The first of them entitled “Public policies and cooperation for gender equality” was kicked off by ECLAC Executive Secretary José Manuel Salazar-Xirinachs, CAF Executive President Sergio Díaz-Granados, Chile’s Undersecretary of Women and Gender Equity Luz Pascala Vidal Huiriqueo, and featured a keynote address by Michelle Bachelet, former President of Chile, former President Pro Tempore of UNASUR and the Pacific Alliance, former Executive Director of UN Women and former United Nations High Commissioner for Human Rights.

At the event, participants agreed that parity democracy is far from being attained in Latin America and the Caribbean, and thus, they called for more cooperation, more integration, more funding, more women and men committed to gender equality in decision-making.

Meanwhile, in her keynote address, former Chilean President Michelle Bachelet underscored that “gender equality is not a matter of a particular policy, it is an urgent matter that as countries we must constantly examine. But how are decisions made? If we give crumbs of power to women we are condemned to putting a ceiling on our development."

The panel discussion featured Brazil’s Secretary of International Affairs and Development Renata Vargas Amaral, Chile’s Undersecretary of Finance Claudia Sanhueza Riveros, Chile’s Undersecretary of Women and Gender Equity Luz Pascala Vidal Huiriqueo, Michelle Muschett, Assistant Secretary-General, Deputy Administrator and Director of the UNDP Regional Office for Latin America and the Caribbean; and Carolina Leitao, President of the Chilean Association of Municipalities and Mayor of Peñalolén. The conclusions were summed up by María José Torres, Resident Coordinator of the United Nations System in Chile, and CAF Secretary General Alejandra Claros Borda.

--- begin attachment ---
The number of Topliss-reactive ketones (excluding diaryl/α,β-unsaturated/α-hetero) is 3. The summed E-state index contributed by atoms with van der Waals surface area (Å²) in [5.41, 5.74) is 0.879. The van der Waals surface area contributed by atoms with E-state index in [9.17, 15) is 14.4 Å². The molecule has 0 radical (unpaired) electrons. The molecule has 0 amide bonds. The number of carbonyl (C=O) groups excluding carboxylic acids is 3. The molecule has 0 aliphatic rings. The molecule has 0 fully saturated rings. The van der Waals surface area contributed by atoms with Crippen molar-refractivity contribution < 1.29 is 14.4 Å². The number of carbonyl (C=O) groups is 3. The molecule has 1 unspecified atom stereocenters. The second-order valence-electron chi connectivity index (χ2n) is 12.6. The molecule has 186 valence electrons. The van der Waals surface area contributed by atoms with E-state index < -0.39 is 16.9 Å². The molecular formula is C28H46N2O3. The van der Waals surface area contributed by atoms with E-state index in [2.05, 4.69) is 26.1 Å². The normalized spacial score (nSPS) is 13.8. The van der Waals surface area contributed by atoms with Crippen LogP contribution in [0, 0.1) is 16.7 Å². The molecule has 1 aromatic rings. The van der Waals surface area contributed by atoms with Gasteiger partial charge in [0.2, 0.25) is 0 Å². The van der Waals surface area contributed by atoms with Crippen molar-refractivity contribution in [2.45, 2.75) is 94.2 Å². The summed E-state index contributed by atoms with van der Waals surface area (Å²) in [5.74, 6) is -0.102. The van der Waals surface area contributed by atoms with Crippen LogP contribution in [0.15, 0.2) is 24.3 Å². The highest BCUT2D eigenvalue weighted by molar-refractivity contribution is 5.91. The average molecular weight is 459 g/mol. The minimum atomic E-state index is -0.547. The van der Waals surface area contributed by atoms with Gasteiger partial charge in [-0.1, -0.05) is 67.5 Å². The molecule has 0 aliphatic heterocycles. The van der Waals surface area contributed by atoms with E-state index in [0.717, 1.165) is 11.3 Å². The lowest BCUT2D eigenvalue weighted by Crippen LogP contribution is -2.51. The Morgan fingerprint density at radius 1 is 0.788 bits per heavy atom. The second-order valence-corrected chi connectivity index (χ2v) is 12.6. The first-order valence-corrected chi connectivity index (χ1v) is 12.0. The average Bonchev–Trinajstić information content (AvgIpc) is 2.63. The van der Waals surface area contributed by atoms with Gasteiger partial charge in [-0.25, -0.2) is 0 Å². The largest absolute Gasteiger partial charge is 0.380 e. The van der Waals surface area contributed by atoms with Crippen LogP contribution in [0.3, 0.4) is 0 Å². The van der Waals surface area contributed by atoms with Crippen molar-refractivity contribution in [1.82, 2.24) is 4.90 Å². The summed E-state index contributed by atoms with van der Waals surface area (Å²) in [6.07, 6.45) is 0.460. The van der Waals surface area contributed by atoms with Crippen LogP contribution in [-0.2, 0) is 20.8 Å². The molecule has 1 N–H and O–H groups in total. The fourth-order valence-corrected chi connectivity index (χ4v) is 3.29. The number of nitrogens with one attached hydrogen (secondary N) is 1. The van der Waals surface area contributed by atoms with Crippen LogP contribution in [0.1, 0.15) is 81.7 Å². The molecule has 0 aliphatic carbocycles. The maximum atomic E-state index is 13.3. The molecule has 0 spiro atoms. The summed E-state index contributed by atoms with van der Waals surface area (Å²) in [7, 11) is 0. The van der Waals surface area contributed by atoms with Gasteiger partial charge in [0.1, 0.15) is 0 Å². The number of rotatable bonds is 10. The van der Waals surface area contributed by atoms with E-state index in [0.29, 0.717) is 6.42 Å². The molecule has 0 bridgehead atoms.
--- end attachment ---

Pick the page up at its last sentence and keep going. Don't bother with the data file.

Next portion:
In the afternoon, the “CAF-ECLAC Conference: Rethinking decentralization” took place, which was also kicked off by the top executives of both agencies, and included a high-level dialogue on the challenges of decentralization for the 2030 Agenda in which Chile’s Minister of Economy, Development and Tourism Nicolás Grau, Colombia’s Finance and Public Credit Minister José Antonio Ocampo; and Renata Vargas Amaral, Secretary of International Affairs and Development at the Brazilian Ministry of Planning and Budget. The meeting ended with reflections by Christian Asinelli, Corporate Vice President of Strategic Programming at CAF, and ECLAC Executive Secretary José Manuel Salazar-Xirinachs.

The speakers addressed the major territorial inequalities that still persist in the region and that require improved access to opportunities and financing to develop initiatives and public policies at the local and sub-national levels. While progress has been made in a number of nations, such as fiscal and policy frameworks, there is still a need to build local capacities and improve education, among other areas. In this connection, productive development policies—which can be built from the bottom up, not only from central governments—and dialogue between different stakeholders are fundamental pillars, they said.